The journal "Social Science Computer Review" publishes a comparative article on probabilistic online panels in Europe.
The peer-reviewed paper entitled "A Comparison of Four Probability-Based Online and Mixed-Mode Panels in Europe" by Annelies G. Blom, Michael Bosnjak, Anne Cornilleau, Anne-Sophie Cousteaux, Marcel Das, Salima Douhou and Ulrich Krieger has been published in the journal "Social Science Computer Review" in a special issue on probability-based online and mixed-mode panels.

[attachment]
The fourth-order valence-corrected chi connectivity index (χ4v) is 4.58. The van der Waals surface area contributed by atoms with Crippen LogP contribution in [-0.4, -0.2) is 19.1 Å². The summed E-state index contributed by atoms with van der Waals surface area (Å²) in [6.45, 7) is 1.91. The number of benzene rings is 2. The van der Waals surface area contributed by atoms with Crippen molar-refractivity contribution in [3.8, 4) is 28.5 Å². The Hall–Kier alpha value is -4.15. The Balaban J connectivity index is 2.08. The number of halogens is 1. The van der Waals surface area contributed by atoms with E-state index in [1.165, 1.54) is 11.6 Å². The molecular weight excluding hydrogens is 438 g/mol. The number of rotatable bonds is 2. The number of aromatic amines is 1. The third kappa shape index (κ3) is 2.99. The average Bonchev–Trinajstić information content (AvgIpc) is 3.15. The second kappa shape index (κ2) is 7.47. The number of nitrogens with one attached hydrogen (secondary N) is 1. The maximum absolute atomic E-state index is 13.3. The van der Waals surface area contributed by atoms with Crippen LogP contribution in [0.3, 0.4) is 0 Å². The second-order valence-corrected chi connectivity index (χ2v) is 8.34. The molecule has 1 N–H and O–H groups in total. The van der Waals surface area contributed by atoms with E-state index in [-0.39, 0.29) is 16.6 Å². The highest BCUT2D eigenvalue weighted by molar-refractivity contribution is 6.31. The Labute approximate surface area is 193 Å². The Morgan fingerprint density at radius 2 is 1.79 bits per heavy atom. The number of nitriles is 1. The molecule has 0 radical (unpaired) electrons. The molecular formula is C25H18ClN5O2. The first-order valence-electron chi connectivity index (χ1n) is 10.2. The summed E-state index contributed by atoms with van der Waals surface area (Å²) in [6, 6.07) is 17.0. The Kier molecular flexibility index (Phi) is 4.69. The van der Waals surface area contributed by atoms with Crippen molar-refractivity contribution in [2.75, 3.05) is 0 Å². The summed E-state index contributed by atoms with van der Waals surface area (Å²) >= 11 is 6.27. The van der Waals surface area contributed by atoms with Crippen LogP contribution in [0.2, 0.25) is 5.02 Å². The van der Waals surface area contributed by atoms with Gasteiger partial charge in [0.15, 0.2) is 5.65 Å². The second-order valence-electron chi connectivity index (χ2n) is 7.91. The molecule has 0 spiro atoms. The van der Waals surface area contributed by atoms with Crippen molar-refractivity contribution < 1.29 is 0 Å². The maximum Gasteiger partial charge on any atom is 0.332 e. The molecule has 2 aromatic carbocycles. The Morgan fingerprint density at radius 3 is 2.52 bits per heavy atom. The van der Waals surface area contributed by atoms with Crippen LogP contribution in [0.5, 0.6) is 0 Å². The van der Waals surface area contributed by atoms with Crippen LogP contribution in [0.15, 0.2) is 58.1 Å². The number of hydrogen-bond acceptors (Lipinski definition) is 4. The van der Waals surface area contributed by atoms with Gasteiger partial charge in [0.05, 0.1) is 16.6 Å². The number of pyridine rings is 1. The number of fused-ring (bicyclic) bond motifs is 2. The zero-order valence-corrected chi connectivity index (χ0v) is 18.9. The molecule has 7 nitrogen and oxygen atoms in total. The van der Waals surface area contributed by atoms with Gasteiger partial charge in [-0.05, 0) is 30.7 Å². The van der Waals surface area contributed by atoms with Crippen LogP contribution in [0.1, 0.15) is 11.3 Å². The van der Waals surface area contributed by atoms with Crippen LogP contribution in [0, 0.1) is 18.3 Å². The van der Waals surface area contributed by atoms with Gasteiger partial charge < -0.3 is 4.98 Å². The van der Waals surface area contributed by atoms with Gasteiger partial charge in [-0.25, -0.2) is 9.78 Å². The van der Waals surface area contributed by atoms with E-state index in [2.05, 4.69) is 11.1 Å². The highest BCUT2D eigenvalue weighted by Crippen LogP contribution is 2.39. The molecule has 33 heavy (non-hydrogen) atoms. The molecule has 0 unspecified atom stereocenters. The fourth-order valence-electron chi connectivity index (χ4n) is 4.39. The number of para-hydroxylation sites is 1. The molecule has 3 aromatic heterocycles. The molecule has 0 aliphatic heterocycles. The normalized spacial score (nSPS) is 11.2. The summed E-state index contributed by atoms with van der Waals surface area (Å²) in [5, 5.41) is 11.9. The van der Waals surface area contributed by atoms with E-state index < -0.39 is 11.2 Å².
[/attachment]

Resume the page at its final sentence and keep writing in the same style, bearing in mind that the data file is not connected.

Inferential statistics teach us that we need a random probability sample to infer from a sample to the general population. In online survey research, however, volunteer access panels, in which respondents self-select themselves into the sample, dominate the landscape. Such panels are attractive due to their low costs. Nevertheless, recent years have seen increasing numbers of debates about the quality, in particular about errors in the representativeness and measurement, of such panels. In this article, we describe four probability-based online and mixed-mode panels for the general population, namely, the Longitudinal Internet Studies for the Social Sciences (LISS) Panel in the Netherlands, the German Internet Panel (GIP) and the GESIS Panel in Germany, and the Longitudinal Study by Internet for the Social Sciences (ELIPSS) Panel in France. We compare them in terms of sampling strategies, offline recruitment procedures, and panel characteristics. Our aim is to provide an overview to the scientific community of the availability of such data sources to demonstrate the potential strategies for recruiting and maintaining probability-based online panels to practitioners and to direct analysts of the comparative data collected across these panels to methodological differences that may affect comparative estimates.